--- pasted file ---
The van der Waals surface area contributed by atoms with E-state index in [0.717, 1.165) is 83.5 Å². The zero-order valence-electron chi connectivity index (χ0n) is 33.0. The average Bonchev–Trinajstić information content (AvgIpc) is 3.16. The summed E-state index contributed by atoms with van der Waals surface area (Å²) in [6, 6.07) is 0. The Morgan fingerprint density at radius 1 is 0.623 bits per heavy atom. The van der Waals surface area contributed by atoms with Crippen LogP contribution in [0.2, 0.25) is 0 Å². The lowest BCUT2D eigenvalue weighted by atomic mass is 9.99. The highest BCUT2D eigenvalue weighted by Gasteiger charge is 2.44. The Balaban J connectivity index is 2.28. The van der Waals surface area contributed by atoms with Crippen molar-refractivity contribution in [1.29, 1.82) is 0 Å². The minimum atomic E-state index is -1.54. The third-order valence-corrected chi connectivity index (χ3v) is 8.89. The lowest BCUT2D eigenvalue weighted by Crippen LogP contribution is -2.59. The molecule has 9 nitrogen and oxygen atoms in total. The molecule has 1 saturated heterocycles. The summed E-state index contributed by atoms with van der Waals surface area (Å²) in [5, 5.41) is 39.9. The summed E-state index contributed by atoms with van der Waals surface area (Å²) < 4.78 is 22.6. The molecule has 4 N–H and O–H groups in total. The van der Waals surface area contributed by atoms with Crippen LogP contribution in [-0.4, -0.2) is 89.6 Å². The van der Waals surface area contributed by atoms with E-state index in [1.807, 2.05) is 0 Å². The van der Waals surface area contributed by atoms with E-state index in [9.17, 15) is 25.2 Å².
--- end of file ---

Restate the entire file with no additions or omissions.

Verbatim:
The van der Waals surface area contributed by atoms with E-state index in [0.717, 1.165) is 83.5 Å². The zero-order valence-electron chi connectivity index (χ0n) is 33.0. The average Bonchev–Trinajstić information content (AvgIpc) is 3.16. The summed E-state index contributed by atoms with van der Waals surface area (Å²) in [6, 6.07) is 0. The Morgan fingerprint density at radius 1 is 0.623 bits per heavy atom. The van der Waals surface area contributed by atoms with Crippen LogP contribution in [0.2, 0.25) is 0 Å². The lowest BCUT2D eigenvalue weighted by atomic mass is 9.99. The highest BCUT2D eigenvalue weighted by Gasteiger charge is 2.44. The Balaban J connectivity index is 2.28. The van der Waals surface area contributed by atoms with Crippen molar-refractivity contribution in [1.29, 1.82) is 0 Å². The minimum atomic E-state index is -1.54. The third-order valence-corrected chi connectivity index (χ3v) is 8.89. The lowest BCUT2D eigenvalue weighted by Crippen LogP contribution is -2.59. The molecule has 9 nitrogen and oxygen atoms in total. The molecule has 1 saturated heterocycles. The summed E-state index contributed by atoms with van der Waals surface area (Å²) in [5, 5.41) is 39.9. The summed E-state index contributed by atoms with van der Waals surface area (Å²) < 4.78 is 22.6. The molecule has 4 N–H and O–H groups in total. The van der Waals surface area contributed by atoms with Crippen LogP contribution in [-0.4, -0.2) is 89.6 Å². The van der Waals surface area contributed by atoms with E-state index in [1.807, 2.05) is 0 Å². The van der Waals surface area contributed by atoms with E-state index in [9.17, 15) is 25.2 Å².